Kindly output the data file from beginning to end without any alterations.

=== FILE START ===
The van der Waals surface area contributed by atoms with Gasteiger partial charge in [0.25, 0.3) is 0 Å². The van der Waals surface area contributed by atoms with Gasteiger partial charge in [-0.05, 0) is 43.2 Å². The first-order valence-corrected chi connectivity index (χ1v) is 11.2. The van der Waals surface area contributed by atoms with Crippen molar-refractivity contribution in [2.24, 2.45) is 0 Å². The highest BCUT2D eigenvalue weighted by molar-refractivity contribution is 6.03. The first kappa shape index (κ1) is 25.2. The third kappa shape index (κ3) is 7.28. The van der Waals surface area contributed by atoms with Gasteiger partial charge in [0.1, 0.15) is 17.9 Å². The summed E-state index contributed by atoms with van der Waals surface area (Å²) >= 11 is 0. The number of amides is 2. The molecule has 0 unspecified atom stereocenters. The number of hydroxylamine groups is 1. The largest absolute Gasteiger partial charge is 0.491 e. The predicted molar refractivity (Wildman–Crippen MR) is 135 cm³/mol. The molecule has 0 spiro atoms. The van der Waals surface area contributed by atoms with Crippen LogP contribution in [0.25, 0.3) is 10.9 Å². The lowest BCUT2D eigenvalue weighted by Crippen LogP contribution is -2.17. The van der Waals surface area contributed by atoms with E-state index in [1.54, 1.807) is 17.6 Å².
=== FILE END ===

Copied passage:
The van der Waals surface area contributed by atoms with Gasteiger partial charge in [0.25, 0.3) is 0 Å². The van der Waals surface area contributed by atoms with Gasteiger partial charge in [-0.05, 0) is 43.2 Å². The first-order valence-corrected chi connectivity index (χ1v) is 11.2. The van der Waals surface area contributed by atoms with Crippen molar-refractivity contribution in [2.24, 2.45) is 0 Å². The highest BCUT2D eigenvalue weighted by molar-refractivity contribution is 6.03. The first kappa shape index (κ1) is 25.2. The third kappa shape index (κ3) is 7.28. The van der Waals surface area contributed by atoms with Gasteiger partial charge in [0.1, 0.15) is 17.9 Å². The summed E-state index contributed by atoms with van der Waals surface area (Å²) >= 11 is 0. The number of amides is 2. The molecule has 0 unspecified atom stereocenters. The number of hydroxylamine groups is 1. The largest absolute Gasteiger partial charge is 0.491 e. The predicted molar refractivity (Wildman–Crippen MR) is 135 cm³/mol. The molecule has 0 spiro atoms. The van der Waals surface area contributed by atoms with Crippen LogP contribution in [0.25, 0.3) is 10.9 Å². The lowest BCUT2D eigenvalue weighted by Crippen LogP contribution is -2.17. The van der Waals surface area contributed by atoms with E-state index in [1.54, 1.807) is 17.6 Å².